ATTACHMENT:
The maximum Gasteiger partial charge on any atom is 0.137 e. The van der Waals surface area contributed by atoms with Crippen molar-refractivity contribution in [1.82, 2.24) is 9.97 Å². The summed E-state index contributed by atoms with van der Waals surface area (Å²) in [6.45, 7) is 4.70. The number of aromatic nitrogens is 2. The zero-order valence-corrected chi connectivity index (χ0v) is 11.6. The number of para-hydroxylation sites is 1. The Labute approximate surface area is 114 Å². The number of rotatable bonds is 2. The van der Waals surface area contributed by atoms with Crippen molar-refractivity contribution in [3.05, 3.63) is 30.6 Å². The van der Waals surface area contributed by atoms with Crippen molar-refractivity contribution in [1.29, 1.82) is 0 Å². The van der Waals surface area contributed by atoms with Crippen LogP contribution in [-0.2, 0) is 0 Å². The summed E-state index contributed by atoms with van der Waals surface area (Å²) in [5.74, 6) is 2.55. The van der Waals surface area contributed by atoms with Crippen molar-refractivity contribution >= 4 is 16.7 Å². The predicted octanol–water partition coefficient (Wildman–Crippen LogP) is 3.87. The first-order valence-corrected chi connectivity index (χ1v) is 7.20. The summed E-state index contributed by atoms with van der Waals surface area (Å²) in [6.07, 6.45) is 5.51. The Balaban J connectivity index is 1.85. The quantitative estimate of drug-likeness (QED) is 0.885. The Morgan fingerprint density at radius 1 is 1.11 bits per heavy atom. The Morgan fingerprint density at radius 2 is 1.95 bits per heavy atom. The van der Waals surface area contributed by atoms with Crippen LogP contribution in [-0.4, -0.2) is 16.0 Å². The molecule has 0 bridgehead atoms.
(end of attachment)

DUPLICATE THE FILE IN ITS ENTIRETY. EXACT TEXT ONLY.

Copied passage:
The maximum Gasteiger partial charge on any atom is 0.137 e. The van der Waals surface area contributed by atoms with Crippen molar-refractivity contribution in [1.82, 2.24) is 9.97 Å². The summed E-state index contributed by atoms with van der Waals surface area (Å²) in [6.45, 7) is 4.70. The number of aromatic nitrogens is 2. The zero-order valence-corrected chi connectivity index (χ0v) is 11.6. The number of para-hydroxylation sites is 1. The Labute approximate surface area is 114 Å². The number of rotatable bonds is 2. The van der Waals surface area contributed by atoms with Crippen molar-refractivity contribution in [3.05, 3.63) is 30.6 Å². The van der Waals surface area contributed by atoms with Crippen molar-refractivity contribution in [1.29, 1.82) is 0 Å². The van der Waals surface area contributed by atoms with Crippen LogP contribution in [-0.2, 0) is 0 Å². The summed E-state index contributed by atoms with van der Waals surface area (Å²) in [5.74, 6) is 2.55. The van der Waals surface area contributed by atoms with Crippen molar-refractivity contribution >= 4 is 16.7 Å². The predicted octanol–water partition coefficient (Wildman–Crippen LogP) is 3.87. The first-order valence-corrected chi connectivity index (χ1v) is 7.20. The summed E-state index contributed by atoms with van der Waals surface area (Å²) in [6.07, 6.45) is 5.51. The Balaban J connectivity index is 1.85. The quantitative estimate of drug-likeness (QED) is 0.885. The Morgan fingerprint density at radius 1 is 1.11 bits per heavy atom. The Morgan fingerprint density at radius 2 is 1.95 bits per heavy atom. The van der Waals surface area contributed by atoms with Crippen LogP contribution in [-0.4, -0.2) is 16.0 Å². The molecule has 0 bridgehead atoms.